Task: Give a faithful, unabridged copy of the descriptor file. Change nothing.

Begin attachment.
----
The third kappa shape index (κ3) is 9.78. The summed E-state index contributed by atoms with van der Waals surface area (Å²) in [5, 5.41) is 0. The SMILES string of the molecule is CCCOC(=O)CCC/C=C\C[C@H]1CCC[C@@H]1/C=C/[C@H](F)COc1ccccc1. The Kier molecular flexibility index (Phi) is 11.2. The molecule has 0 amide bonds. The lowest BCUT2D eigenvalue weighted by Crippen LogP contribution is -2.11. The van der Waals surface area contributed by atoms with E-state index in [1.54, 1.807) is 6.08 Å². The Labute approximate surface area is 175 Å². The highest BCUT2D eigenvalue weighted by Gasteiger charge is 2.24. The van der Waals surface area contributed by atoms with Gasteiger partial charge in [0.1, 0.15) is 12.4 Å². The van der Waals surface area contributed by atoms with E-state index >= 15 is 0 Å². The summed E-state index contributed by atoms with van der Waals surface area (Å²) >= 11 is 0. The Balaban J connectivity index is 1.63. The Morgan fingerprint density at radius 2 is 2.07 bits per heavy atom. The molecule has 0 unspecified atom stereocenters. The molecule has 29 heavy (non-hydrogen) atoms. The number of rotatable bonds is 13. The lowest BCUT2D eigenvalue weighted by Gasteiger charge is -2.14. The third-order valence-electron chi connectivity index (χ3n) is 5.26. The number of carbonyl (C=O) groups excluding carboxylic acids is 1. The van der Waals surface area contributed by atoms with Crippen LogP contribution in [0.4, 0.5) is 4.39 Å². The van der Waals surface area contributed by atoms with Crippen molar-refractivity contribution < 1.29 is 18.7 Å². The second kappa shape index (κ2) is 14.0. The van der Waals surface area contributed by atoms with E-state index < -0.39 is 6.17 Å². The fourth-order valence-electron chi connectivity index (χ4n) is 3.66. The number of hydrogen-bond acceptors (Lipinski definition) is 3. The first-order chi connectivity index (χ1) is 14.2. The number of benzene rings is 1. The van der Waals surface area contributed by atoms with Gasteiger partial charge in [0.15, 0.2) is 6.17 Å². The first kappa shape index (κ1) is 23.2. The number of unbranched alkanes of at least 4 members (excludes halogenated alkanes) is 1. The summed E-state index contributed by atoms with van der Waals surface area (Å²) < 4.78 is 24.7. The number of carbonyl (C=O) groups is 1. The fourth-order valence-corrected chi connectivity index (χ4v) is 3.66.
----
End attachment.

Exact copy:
The third kappa shape index (κ3) is 9.78. The summed E-state index contributed by atoms with van der Waals surface area (Å²) in [5, 5.41) is 0. The SMILES string of the molecule is CCCOC(=O)CCC/C=C\C[C@H]1CCC[C@@H]1/C=C/[C@H](F)COc1ccccc1. The Kier molecular flexibility index (Phi) is 11.2. The molecule has 0 amide bonds. The lowest BCUT2D eigenvalue weighted by Crippen LogP contribution is -2.11. The van der Waals surface area contributed by atoms with E-state index in [1.54, 1.807) is 6.08 Å². The Labute approximate surface area is 175 Å². The highest BCUT2D eigenvalue weighted by Gasteiger charge is 2.24. The van der Waals surface area contributed by atoms with Gasteiger partial charge in [0.1, 0.15) is 12.4 Å². The van der Waals surface area contributed by atoms with E-state index >= 15 is 0 Å². The summed E-state index contributed by atoms with van der Waals surface area (Å²) >= 11 is 0. The Balaban J connectivity index is 1.63. The Morgan fingerprint density at radius 2 is 2.07 bits per heavy atom. The molecule has 0 unspecified atom stereocenters. The molecule has 29 heavy (non-hydrogen) atoms. The number of rotatable bonds is 13. The lowest BCUT2D eigenvalue weighted by Gasteiger charge is -2.14. The third-order valence-electron chi connectivity index (χ3n) is 5.26. The number of carbonyl (C=O) groups excluding carboxylic acids is 1. The van der Waals surface area contributed by atoms with Crippen LogP contribution in [0.4, 0.5) is 4.39 Å². The van der Waals surface area contributed by atoms with Crippen molar-refractivity contribution < 1.29 is 18.7 Å². The second kappa shape index (κ2) is 14.0. The van der Waals surface area contributed by atoms with E-state index < -0.39 is 6.17 Å². The fourth-order valence-electron chi connectivity index (χ4n) is 3.66. The number of hydrogen-bond acceptors (Lipinski definition) is 3. The first-order chi connectivity index (χ1) is 14.2. The number of benzene rings is 1. The van der Waals surface area contributed by atoms with Gasteiger partial charge in [0.15, 0.2) is 6.17 Å². The first kappa shape index (κ1) is 23.2. The number of unbranched alkanes of at least 4 members (excludes halogenated alkanes) is 1. The summed E-state index contributed by atoms with van der Waals surface area (Å²) < 4.78 is 24.7. The number of carbonyl (C=O) groups is 1. The fourth-order valence-corrected chi connectivity index (χ4v) is 3.66.